The book analyzed that there are deep domestic and international political roots behind India's adjustment of its China policy.

In the face of the downward trend in Sino-Indian relations, China has always maintained a calm and restrained attitude, maintaining a dialogue with India while strictly observing the bottom line, and actively seeking to improve bilateral relations. 

The Indian side should meet China halfway, refrain from words and deeds, and jointly create an atmosphere and conditions for a turnaround in the relations between the two countries, the blue book suggested. 

In her analysis, Sun, the professor from the China Institutes of Contemporary International Relations, finds that it might be difficult for China and India to get back to previous bilateral relations. 

"After the China-India border disengaged, the tension began to ease, but I am afraid it will be difficult to return to the previous state. There is also competition among major powers between China and India," she said.

A general view of Djibouti Photo: VCG

A general view of Djibouti Photo: VCG

Djibouti knows its business 

Djibouti Minister of Economy and Finance Ilyas Moussa Dawaleh told the Global Times on Friday that "the fact is, Djibouti and Djiboutians are striving to overcome poverty and develop to offer better living conditions to our Djiboutians fellows. A Cold War mind-set is counterproductive toward our aims and desire for better days." 

In the Bloomberg article, Djibouti is dubbed as the only nation to host both American and Chinese military bases is the bellwether of this superpower rivalry in Africa.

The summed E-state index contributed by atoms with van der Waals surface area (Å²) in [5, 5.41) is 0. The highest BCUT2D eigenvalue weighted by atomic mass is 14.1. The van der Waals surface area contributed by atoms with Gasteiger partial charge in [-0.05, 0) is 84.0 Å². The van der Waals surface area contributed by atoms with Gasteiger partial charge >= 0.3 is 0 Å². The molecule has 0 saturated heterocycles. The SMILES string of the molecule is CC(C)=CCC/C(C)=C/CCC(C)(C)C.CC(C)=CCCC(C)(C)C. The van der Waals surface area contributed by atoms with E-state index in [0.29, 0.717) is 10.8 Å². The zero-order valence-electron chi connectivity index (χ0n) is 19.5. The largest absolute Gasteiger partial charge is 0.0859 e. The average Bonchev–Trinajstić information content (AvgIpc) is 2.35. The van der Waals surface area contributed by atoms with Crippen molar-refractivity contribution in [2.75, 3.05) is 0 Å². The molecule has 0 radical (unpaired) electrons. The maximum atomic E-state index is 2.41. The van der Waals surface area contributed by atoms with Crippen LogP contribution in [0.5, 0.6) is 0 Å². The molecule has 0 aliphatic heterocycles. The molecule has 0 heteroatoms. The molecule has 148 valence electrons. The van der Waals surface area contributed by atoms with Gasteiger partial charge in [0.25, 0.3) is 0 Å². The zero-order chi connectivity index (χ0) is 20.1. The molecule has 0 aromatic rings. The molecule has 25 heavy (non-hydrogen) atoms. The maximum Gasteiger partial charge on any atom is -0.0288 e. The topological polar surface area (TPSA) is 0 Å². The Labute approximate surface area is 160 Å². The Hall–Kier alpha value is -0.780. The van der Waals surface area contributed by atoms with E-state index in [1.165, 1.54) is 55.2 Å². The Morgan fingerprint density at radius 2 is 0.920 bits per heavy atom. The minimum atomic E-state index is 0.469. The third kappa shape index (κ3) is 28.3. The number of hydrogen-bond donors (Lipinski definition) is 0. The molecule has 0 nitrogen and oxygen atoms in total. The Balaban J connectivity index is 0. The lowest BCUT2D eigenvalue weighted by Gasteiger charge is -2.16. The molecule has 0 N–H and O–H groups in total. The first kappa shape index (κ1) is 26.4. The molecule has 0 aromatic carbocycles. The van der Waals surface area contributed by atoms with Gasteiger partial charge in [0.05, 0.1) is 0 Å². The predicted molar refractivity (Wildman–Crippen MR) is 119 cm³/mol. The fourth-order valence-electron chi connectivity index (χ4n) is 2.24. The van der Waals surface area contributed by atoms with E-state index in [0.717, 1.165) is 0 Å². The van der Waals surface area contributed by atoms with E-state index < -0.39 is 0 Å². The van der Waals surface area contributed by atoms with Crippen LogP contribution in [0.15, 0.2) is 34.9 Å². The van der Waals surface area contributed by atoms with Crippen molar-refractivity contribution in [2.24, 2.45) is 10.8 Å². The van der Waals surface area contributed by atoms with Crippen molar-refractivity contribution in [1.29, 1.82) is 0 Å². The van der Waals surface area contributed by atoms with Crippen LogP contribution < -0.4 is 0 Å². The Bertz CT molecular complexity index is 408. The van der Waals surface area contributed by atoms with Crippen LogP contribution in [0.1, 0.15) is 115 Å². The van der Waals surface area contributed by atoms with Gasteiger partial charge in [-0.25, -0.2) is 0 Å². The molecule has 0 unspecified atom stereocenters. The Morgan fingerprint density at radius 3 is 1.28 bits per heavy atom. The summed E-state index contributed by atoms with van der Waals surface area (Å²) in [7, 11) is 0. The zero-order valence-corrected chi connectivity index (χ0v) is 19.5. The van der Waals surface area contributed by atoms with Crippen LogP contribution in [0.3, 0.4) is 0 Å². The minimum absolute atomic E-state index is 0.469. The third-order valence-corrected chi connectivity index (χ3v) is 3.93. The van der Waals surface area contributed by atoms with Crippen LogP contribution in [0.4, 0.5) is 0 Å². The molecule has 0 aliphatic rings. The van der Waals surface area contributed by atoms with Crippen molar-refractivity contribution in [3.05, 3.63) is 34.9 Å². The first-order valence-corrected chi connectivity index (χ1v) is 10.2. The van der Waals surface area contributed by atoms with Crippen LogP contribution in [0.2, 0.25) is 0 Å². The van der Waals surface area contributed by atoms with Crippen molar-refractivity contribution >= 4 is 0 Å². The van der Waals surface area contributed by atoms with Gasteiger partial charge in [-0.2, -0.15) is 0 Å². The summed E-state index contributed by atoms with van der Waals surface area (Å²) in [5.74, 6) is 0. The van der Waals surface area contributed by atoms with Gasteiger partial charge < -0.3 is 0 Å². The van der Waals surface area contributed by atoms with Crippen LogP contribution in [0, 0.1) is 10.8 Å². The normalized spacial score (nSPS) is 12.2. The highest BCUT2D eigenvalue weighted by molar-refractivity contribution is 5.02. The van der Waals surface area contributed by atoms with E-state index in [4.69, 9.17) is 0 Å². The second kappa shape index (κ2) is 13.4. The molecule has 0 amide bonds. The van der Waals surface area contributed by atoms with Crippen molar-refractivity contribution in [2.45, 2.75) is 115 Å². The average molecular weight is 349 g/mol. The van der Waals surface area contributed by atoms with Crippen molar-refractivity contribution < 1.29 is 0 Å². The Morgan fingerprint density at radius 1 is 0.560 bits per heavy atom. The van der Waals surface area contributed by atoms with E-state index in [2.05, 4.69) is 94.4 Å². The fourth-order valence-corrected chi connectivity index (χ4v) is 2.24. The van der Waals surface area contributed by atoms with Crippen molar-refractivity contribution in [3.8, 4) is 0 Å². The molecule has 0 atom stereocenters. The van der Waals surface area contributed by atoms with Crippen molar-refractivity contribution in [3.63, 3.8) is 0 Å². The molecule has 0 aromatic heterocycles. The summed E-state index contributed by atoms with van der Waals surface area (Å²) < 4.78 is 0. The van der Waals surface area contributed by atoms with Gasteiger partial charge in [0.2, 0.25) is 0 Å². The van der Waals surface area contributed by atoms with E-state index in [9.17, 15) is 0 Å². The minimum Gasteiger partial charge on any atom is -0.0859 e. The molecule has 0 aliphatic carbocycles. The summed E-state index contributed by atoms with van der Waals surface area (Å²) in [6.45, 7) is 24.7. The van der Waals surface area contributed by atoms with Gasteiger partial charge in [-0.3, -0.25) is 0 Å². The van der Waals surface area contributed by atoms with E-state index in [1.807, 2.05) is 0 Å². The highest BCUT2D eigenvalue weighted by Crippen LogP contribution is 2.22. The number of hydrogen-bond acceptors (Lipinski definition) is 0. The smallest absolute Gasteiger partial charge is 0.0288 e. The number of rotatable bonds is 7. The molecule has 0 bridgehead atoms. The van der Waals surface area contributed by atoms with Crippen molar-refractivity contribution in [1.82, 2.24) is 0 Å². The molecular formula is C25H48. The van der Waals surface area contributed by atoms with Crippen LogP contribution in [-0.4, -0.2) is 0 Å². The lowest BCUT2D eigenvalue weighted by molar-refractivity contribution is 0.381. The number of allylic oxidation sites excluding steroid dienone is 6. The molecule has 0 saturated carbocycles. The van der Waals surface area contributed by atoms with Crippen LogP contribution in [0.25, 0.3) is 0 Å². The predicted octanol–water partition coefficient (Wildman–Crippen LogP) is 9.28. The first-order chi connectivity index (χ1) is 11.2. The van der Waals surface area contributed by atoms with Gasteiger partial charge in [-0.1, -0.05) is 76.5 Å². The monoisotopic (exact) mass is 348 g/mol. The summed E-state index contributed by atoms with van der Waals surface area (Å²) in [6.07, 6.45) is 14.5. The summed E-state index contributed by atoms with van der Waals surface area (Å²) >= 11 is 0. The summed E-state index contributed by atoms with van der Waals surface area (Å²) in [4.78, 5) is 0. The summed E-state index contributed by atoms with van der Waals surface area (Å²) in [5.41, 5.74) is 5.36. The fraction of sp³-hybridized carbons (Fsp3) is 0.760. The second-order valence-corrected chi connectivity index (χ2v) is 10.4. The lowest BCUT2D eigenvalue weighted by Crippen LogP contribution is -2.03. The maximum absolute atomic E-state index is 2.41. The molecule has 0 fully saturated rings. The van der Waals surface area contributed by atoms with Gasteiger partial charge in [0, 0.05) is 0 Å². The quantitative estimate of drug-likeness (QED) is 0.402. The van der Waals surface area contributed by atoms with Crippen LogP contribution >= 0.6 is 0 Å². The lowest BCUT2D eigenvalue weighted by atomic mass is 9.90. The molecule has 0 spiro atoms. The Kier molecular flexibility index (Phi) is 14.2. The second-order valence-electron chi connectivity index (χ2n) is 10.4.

Asked if he foresees any possibility that Djibouti is turning into "an arena for rivalry" or a conflict stage due to military bases from the US, Japan, and China, Dawaleh said that "all of them are good friends of Djibouti and all are our valuable guests. And we sincerely encourage them to take advantage of this unique experience of being together and explore ways and means for more cooperation than competition. We are sincerely looking for much more positive outcomes in this unique experience. Trilateral cooperation must be experimented here in Djibouti." 

He is optimistic with the outlook to China-Djibouti partnership in development cooperation.

"We really found positives during the last decade. Even though I expected much more direct investments and job opportunities. We hope we will achieve more success in the future," Dawaleh noted. 

From his point of view, the top initiatives for Djibouti to recover from the global pandemic include a full overhaul of the Health System, digitalization of Djibouti, access to quality public services, and universal access to national broadband. 

"Create jobs opportunities for our youth [is] very important to develop technical and vocational training centers for digital skills," he said.  

While in the Bloomberg article, concern about excessive borrowing from China is rising, Brands said. 

"To be honest, we don't pay attention to such irrelevant attacks and accusations," Dawaleh said on his take to the opinion. 

"We know what we are doing and how. We are not and we will not get involved in this superpowers' competition. We just need genuine friends to help us in fighting against our No. 1 Enemy: Poverty. We need respect and support," he stressed.